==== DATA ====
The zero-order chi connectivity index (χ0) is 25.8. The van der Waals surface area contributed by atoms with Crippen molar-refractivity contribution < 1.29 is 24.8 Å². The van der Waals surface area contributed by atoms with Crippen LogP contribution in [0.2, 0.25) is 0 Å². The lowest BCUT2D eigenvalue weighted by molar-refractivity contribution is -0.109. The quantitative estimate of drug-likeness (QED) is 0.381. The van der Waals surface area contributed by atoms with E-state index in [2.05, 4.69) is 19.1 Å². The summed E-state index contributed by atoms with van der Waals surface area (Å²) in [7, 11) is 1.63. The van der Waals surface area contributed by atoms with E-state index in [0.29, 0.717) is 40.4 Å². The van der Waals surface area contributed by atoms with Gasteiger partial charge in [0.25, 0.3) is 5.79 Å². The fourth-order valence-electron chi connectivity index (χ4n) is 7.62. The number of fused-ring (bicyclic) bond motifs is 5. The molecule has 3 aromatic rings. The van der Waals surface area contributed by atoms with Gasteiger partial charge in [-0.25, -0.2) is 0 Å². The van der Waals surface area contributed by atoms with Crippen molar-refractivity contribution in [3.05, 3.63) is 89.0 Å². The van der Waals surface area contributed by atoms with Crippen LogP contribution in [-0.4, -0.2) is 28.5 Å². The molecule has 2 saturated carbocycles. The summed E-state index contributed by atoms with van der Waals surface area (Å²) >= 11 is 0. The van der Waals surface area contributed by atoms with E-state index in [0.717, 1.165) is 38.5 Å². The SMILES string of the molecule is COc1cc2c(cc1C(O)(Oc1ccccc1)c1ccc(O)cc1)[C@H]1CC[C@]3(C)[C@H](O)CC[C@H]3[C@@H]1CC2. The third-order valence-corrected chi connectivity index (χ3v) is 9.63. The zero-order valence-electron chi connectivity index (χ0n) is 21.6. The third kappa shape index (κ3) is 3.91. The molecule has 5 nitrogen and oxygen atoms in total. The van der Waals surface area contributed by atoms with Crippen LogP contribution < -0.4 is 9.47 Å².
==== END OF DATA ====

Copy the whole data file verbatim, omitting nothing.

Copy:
The zero-order chi connectivity index (χ0) is 25.8. The van der Waals surface area contributed by atoms with Crippen molar-refractivity contribution < 1.29 is 24.8 Å². The van der Waals surface area contributed by atoms with Crippen LogP contribution in [0.2, 0.25) is 0 Å². The lowest BCUT2D eigenvalue weighted by molar-refractivity contribution is -0.109. The quantitative estimate of drug-likeness (QED) is 0.381. The van der Waals surface area contributed by atoms with E-state index in [2.05, 4.69) is 19.1 Å². The summed E-state index contributed by atoms with van der Waals surface area (Å²) in [7, 11) is 1.63. The van der Waals surface area contributed by atoms with E-state index in [0.29, 0.717) is 40.4 Å². The van der Waals surface area contributed by atoms with Gasteiger partial charge in [0.25, 0.3) is 5.79 Å². The fourth-order valence-electron chi connectivity index (χ4n) is 7.62. The number of fused-ring (bicyclic) bond motifs is 5. The molecule has 3 aromatic rings. The van der Waals surface area contributed by atoms with Gasteiger partial charge in [-0.25, -0.2) is 0 Å². The van der Waals surface area contributed by atoms with Crippen molar-refractivity contribution in [3.05, 3.63) is 89.0 Å². The van der Waals surface area contributed by atoms with Crippen LogP contribution in [-0.4, -0.2) is 28.5 Å². The molecule has 2 saturated carbocycles. The summed E-state index contributed by atoms with van der Waals surface area (Å²) >= 11 is 0. The van der Waals surface area contributed by atoms with E-state index in [0.717, 1.165) is 38.5 Å². The SMILES string of the molecule is COc1cc2c(cc1C(O)(Oc1ccccc1)c1ccc(O)cc1)[C@H]1CC[C@]3(C)[C@H](O)CC[C@H]3[C@@H]1CC2. The third-order valence-corrected chi connectivity index (χ3v) is 9.63. The zero-order valence-electron chi connectivity index (χ0n) is 21.6. The third kappa shape index (κ3) is 3.91. The molecule has 5 nitrogen and oxygen atoms in total. The van der Waals surface area contributed by atoms with Crippen LogP contribution < -0.4 is 9.47 Å².